A legal battle has erupted over the Enbridge Line 5 pipeline and it has spilled into the halls of Canada’s Parliament.
Line 5, built in 1953, is part of Alberta-based Enbridge’s “Lakehead” network of pipelines around the Great Lakes. The pipeline carries up to 540,000 barrels per day of fossil fuel products across Wisconsin and Michigan to refineries in the Upper Midwest and Eastern Canada, ending at Sarnia in southern Ontario.
Its future is now in jeopardy after Michigan Gov. Gretchen Whitmer yanked its decades-old authorization last November, giving Enbridge until May to cease operations.
The energy company has been defiant, declaring the move “unlawful” and vowing to continue to push product through the pipeline anyway. And Canada’s official Opposition Conservatives are arguing the federal government isn’t paying close enough attention.
At issue is the route of Line 5, which passes through the narrows that connect Lake Michigan with Lake Huron, called the Straits of Mackinac, an environmentally sensitive area where currents can often change direction, leading to choppy waters and the erosion of the lakebed.
Engineers originally constructed the pipeline using a novel method, thickening the pipe walls, coating it in enamel and splitting it into two parallel pipes before it made the 7.2-kilometre crossing along the bottom of the waterway.
Enbridge says Line 5 has served the region “safely and reliably for more than six decades” and says it inspects the dual pipes regularly, monitors the straits crossing around the clock and takes other safety measures.
But the pipeline has also seen work. A 2017 report from the Milwaukee Journal Sentinel detailed a decades-long effort to fortify the pipes. The company has used grout-filled sacks and anchor supports to hold the pipes in place.
In 2018, the dual pipes were struck by an anchor that had been unknowingly released from a barge and was dragging along the bottom of the lake. The pipes weren’t ruptured, but they were dented. Last summer, one of the supports shifted, briefly causing one of the pipes to be shut down.
Enbridge said an inspection showed no damage. But the 2018 incident was cited by Whitmer in her conclusion that continued operation of the pipeline violates the public trust doctrine, which holds that the state of Michigan must protect the “public’s rights in the Great Lakes.”
“Enbridge has imposed on the people of Michigan an unacceptable risk of a catastrophic oil spill in the Great Lakes that could devastate our economy and way of life,” Whitmer said in a statement.
Enbridge is asking the United States District Court to reverse Michigan’s decision, suggesting it was already cleared by the U.S. Pipeline and Hazardous Materials Safety Administration in June and September 2020. It said the administration said Sept. 4, 2020 that no “integrity issues” were identified.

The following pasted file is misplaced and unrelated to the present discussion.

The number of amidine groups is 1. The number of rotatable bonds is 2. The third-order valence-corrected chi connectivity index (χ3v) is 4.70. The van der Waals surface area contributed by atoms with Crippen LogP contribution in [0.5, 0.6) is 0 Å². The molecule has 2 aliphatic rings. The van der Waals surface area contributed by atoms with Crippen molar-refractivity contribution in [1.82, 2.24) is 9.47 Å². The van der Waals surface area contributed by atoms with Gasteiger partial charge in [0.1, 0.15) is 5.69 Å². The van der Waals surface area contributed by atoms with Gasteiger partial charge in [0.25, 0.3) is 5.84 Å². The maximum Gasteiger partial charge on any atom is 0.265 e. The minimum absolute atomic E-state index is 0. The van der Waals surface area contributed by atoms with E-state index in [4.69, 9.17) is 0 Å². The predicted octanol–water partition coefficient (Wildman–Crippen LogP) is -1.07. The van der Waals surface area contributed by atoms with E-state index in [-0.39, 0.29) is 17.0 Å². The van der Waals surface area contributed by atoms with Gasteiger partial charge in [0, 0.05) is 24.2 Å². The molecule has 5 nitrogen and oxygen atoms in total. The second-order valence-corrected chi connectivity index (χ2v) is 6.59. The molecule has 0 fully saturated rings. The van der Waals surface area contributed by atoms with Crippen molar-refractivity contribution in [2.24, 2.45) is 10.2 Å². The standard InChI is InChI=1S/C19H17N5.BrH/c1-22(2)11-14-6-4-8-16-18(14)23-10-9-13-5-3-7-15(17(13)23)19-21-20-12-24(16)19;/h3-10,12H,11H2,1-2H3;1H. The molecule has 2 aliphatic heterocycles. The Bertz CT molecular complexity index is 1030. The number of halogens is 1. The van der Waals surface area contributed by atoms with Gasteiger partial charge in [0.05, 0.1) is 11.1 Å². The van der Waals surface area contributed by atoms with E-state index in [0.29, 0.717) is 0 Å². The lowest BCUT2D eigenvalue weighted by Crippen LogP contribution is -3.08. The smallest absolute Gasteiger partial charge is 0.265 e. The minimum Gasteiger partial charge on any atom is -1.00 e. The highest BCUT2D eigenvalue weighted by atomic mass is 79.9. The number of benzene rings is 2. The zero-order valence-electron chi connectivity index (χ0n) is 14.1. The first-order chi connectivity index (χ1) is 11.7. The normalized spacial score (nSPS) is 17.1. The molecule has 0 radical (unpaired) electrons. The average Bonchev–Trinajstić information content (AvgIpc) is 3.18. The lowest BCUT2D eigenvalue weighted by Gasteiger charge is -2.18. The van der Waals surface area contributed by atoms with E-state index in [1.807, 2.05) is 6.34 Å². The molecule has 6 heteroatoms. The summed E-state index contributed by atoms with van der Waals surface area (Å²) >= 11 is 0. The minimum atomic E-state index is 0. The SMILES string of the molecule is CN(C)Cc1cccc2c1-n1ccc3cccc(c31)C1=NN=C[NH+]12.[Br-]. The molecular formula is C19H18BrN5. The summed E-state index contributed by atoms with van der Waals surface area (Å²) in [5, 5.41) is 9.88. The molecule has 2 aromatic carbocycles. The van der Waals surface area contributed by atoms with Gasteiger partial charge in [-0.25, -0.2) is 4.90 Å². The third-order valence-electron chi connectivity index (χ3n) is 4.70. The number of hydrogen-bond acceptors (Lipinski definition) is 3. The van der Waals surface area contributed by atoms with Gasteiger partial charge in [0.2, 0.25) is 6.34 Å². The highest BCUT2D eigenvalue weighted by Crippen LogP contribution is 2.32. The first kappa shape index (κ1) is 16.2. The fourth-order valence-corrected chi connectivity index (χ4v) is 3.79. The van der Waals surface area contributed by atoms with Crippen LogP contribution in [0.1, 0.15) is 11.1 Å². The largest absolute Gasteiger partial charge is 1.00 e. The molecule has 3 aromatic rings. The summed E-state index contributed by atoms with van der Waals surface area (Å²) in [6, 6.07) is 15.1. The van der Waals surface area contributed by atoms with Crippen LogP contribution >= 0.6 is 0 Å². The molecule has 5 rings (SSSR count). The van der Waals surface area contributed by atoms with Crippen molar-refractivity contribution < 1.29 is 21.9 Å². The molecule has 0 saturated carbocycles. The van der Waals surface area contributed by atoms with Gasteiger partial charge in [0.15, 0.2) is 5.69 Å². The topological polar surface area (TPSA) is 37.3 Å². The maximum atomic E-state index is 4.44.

The company said it intends to continue to operate the dual pipes until it can reroute the pipeline through a new tunnel that it plans to dig under the bedrock of the waterway. Initial design work on this Great Lakes Tunnel, as the company is calling it, was “nearly complete.”
“Our review shows that the state lacks the authority to terminate,” Enbridge said Jan. 12. “Our dual lines in the straits are safe and in full compliance with the federal pipeline safety standards that govern them."
The company says it has opened the Enbridge Straits Maritime Operations Center, meant to monitor vessel traffic in the straits and warn approaching vessels.
This week, federal Conservative Leader Erin O’Toole demanded in the House of Commons that Prime Minister Justin Trudeau raise the issue with U.S. President Joe Biden.
“Specifically, why has Line 5, the thousands of jobs, the decades of a safe record, not been a priority for the prime minister?” he asked during Jan. 27 question period.
Trudeau replied that he felt all Canadians knew “that this government has consistently stood up for Canadian interests with a challenging situation south of the border over the past four years.”
“We are going to continue to work to ensure energy security and jobs for Canadians, and continue the fight against climate change hand in hand with the American government,” said the prime minister.
Natural Resources Minister Seamus O’Regan has also called Line 5 “essential” and said the federal government supports the project.
The issue of jobs has been top of mind for Sarnia Mayor Mike Bradley, who wrote a letter to Trudeau on Jan. 4 expressing “deep concern” over the decision by Michigan to revoke the authorization.
“The Sarnia community and region of southwestern Ontario relies on Line 5 for thousands of jobs and economic output that strengthens both Ontario and Canada,” he wrote.
Critics, however, say that shutting down Line 5 won’t necessarily lead to the closure of facilities and the loss of thousands of jobs. The advocacy group For Love of Water argues that “multiple alternative pipelines, rail, and truck sources” are available to refineries in the region.
Bradley told Canada’s National Observer that he expected 3,000 jobs in the Sarnia area to be at risk, but he said he couldn’t estimate how many jobs would actually be lost if alternative sources like rail and truck were used.